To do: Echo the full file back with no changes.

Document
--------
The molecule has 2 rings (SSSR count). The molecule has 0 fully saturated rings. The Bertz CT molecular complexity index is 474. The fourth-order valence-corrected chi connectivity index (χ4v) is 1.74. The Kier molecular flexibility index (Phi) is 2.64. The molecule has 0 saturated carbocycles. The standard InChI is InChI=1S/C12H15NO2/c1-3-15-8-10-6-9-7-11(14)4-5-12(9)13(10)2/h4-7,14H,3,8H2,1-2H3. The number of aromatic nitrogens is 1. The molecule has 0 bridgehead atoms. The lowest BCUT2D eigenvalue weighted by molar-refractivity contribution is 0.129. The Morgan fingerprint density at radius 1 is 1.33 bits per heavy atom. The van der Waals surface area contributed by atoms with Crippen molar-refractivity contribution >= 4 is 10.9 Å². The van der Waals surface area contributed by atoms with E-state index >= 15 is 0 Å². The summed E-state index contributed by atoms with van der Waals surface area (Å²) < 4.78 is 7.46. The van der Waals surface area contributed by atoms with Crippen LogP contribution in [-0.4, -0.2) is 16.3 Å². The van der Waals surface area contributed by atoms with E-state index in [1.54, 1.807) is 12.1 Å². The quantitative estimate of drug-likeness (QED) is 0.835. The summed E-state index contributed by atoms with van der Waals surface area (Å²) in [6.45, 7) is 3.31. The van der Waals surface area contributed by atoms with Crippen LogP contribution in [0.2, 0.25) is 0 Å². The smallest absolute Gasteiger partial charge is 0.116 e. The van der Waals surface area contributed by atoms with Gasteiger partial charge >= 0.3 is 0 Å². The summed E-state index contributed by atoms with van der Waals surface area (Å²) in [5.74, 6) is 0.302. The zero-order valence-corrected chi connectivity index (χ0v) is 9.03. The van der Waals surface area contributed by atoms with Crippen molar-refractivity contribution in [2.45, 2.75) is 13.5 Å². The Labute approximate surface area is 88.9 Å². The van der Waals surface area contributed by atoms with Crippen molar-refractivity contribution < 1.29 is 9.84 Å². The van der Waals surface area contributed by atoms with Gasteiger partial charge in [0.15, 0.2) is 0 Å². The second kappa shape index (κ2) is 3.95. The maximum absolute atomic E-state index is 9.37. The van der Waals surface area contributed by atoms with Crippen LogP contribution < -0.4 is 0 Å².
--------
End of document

The molecule has 2 rings (SSSR count). The molecule has 0 fully saturated rings. The Bertz CT molecular complexity index is 474. The fourth-order valence-corrected chi connectivity index (χ4v) is 1.74. The Kier molecular flexibility index (Phi) is 2.64. The molecule has 0 saturated carbocycles. The standard InChI is InChI=1S/C12H15NO2/c1-3-15-8-10-6-9-7-11(14)4-5-12(9)13(10)2/h4-7,14H,3,8H2,1-2H3. The number of aromatic nitrogens is 1. The molecule has 0 bridgehead atoms. The lowest BCUT2D eigenvalue weighted by molar-refractivity contribution is 0.129. The Morgan fingerprint density at radius 1 is 1.33 bits per heavy atom. The van der Waals surface area contributed by atoms with Crippen molar-refractivity contribution >= 4 is 10.9 Å². The van der Waals surface area contributed by atoms with E-state index >= 15 is 0 Å². The summed E-state index contributed by atoms with van der Waals surface area (Å²) < 4.78 is 7.46. The van der Waals surface area contributed by atoms with Crippen LogP contribution in [-0.4, -0.2) is 16.3 Å². The van der Waals surface area contributed by atoms with E-state index in [1.54, 1.807) is 12.1 Å². The quantitative estimate of drug-likeness (QED) is 0.835. The summed E-state index contributed by atoms with van der Waals surface area (Å²) in [6.45, 7) is 3.31. The van der Waals surface area contributed by atoms with Crippen LogP contribution in [0.2, 0.25) is 0 Å². The smallest absolute Gasteiger partial charge is 0.116 e. The van der Waals surface area contributed by atoms with Gasteiger partial charge >= 0.3 is 0 Å². The summed E-state index contributed by atoms with van der Waals surface area (Å²) in [5.74, 6) is 0.302. The zero-order valence-corrected chi connectivity index (χ0v) is 9.03. The van der Waals surface area contributed by atoms with Crippen molar-refractivity contribution in [2.45, 2.75) is 13.5 Å². The Labute approximate surface area is 88.9 Å². The van der Waals surface area contributed by atoms with Crippen molar-refractivity contribution < 1.29 is 9.84 Å². The van der Waals surface area contributed by atoms with Gasteiger partial charge in [0.15, 0.2) is 0 Å². The second kappa shape index (κ2) is 3.95. The maximum absolute atomic E-state index is 9.37. The van der Waals surface area contributed by atoms with Crippen LogP contribution < -0.4 is 0 Å².